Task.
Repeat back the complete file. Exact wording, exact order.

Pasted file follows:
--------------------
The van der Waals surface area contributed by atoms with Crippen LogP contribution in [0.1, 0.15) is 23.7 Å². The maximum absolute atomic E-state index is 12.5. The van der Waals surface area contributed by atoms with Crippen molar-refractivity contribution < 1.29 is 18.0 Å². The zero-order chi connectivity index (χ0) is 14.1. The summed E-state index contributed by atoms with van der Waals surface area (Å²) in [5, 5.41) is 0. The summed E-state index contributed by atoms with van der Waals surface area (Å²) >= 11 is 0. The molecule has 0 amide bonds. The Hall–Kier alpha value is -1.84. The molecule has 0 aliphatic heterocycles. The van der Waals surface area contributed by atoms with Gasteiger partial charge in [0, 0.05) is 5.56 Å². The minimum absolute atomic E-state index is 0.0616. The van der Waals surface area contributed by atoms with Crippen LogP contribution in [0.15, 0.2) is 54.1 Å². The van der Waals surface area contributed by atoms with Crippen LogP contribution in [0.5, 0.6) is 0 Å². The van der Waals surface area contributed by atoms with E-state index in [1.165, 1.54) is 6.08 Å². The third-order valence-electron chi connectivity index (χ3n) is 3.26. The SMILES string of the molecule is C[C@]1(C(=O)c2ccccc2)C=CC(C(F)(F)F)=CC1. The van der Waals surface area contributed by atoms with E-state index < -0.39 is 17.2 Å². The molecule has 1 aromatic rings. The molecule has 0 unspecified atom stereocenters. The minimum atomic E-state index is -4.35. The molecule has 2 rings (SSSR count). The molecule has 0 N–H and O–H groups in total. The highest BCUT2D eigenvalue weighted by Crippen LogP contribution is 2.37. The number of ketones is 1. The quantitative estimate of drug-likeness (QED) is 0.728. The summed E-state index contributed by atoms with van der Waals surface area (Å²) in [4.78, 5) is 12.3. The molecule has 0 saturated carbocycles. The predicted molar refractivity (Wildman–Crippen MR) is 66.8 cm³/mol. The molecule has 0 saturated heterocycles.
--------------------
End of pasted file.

The van der Waals surface area contributed by atoms with Crippen LogP contribution in [0.1, 0.15) is 23.7 Å². The maximum absolute atomic E-state index is 12.5. The van der Waals surface area contributed by atoms with Crippen molar-refractivity contribution < 1.29 is 18.0 Å². The zero-order chi connectivity index (χ0) is 14.1. The summed E-state index contributed by atoms with van der Waals surface area (Å²) in [5, 5.41) is 0. The summed E-state index contributed by atoms with van der Waals surface area (Å²) >= 11 is 0. The molecule has 0 amide bonds. The Hall–Kier alpha value is -1.84. The molecule has 0 aliphatic heterocycles. The van der Waals surface area contributed by atoms with Gasteiger partial charge in [0, 0.05) is 5.56 Å². The minimum absolute atomic E-state index is 0.0616. The van der Waals surface area contributed by atoms with Crippen LogP contribution in [0.15, 0.2) is 54.1 Å². The van der Waals surface area contributed by atoms with Crippen LogP contribution in [0.5, 0.6) is 0 Å². The van der Waals surface area contributed by atoms with E-state index in [1.165, 1.54) is 6.08 Å². The third-order valence-electron chi connectivity index (χ3n) is 3.26. The SMILES string of the molecule is C[C@]1(C(=O)c2ccccc2)C=CC(C(F)(F)F)=CC1. The van der Waals surface area contributed by atoms with E-state index < -0.39 is 17.2 Å². The molecule has 1 aromatic rings. The molecule has 0 unspecified atom stereocenters. The minimum atomic E-state index is -4.35. The molecule has 2 rings (SSSR count). The molecule has 0 N–H and O–H groups in total. The highest BCUT2D eigenvalue weighted by Crippen LogP contribution is 2.37. The number of ketones is 1. The quantitative estimate of drug-likeness (QED) is 0.728. The summed E-state index contributed by atoms with van der Waals surface area (Å²) in [4.78, 5) is 12.3. The molecule has 0 saturated carbocycles. The predicted molar refractivity (Wildman–Crippen MR) is 66.8 cm³/mol. The molecule has 0 saturated heterocycles.